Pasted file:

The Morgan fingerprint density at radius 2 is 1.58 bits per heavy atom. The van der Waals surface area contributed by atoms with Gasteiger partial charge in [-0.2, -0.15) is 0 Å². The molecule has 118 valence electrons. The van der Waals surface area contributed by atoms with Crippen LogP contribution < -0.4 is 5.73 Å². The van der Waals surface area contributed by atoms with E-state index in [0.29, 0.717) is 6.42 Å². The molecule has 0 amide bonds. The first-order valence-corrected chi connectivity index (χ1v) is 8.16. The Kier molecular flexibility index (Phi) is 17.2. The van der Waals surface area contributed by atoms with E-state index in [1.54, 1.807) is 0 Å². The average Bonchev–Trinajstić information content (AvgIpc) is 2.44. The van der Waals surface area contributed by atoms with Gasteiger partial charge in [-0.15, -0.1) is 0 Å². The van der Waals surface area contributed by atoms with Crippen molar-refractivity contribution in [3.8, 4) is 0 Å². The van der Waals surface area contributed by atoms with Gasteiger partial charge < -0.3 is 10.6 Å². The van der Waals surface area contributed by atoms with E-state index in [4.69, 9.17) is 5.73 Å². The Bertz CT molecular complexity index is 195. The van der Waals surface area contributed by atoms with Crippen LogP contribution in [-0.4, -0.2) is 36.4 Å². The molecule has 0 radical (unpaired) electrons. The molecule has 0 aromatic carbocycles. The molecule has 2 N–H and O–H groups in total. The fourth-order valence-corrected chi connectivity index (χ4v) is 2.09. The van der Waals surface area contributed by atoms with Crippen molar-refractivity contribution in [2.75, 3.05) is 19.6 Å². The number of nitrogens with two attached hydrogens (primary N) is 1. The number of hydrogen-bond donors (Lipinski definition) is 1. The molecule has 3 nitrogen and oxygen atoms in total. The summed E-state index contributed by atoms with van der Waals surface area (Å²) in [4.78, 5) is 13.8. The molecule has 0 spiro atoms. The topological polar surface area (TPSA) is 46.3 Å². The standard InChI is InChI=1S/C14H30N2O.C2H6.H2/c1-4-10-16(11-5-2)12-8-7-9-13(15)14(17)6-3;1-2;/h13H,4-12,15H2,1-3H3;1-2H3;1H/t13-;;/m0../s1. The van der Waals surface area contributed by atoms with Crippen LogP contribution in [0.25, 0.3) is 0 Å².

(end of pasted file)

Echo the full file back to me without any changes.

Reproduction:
The Morgan fingerprint density at radius 2 is 1.58 bits per heavy atom. The van der Waals surface area contributed by atoms with Gasteiger partial charge in [-0.2, -0.15) is 0 Å². The molecule has 118 valence electrons. The van der Waals surface area contributed by atoms with Crippen LogP contribution < -0.4 is 5.73 Å². The van der Waals surface area contributed by atoms with E-state index in [0.29, 0.717) is 6.42 Å². The molecule has 0 amide bonds. The first-order valence-corrected chi connectivity index (χ1v) is 8.16. The Kier molecular flexibility index (Phi) is 17.2. The van der Waals surface area contributed by atoms with E-state index in [1.54, 1.807) is 0 Å². The average Bonchev–Trinajstić information content (AvgIpc) is 2.44. The van der Waals surface area contributed by atoms with Gasteiger partial charge in [-0.15, -0.1) is 0 Å². The van der Waals surface area contributed by atoms with Crippen molar-refractivity contribution in [3.8, 4) is 0 Å². The van der Waals surface area contributed by atoms with Gasteiger partial charge < -0.3 is 10.6 Å². The van der Waals surface area contributed by atoms with E-state index in [4.69, 9.17) is 5.73 Å². The Bertz CT molecular complexity index is 195. The van der Waals surface area contributed by atoms with Crippen LogP contribution in [-0.4, -0.2) is 36.4 Å². The molecule has 0 radical (unpaired) electrons. The molecule has 0 aromatic carbocycles. The molecule has 2 N–H and O–H groups in total. The fourth-order valence-corrected chi connectivity index (χ4v) is 2.09. The van der Waals surface area contributed by atoms with Crippen molar-refractivity contribution in [2.75, 3.05) is 19.6 Å². The number of nitrogens with two attached hydrogens (primary N) is 1. The number of hydrogen-bond donors (Lipinski definition) is 1. The molecule has 3 nitrogen and oxygen atoms in total. The summed E-state index contributed by atoms with van der Waals surface area (Å²) in [4.78, 5) is 13.8. The molecule has 0 spiro atoms. The topological polar surface area (TPSA) is 46.3 Å². The standard InChI is InChI=1S/C14H30N2O.C2H6.H2/c1-4-10-16(11-5-2)12-8-7-9-13(15)14(17)6-3;1-2;/h13H,4-12,15H2,1-3H3;1-2H3;1H/t13-;;/m0../s1. The van der Waals surface area contributed by atoms with Crippen LogP contribution in [0.25, 0.3) is 0 Å².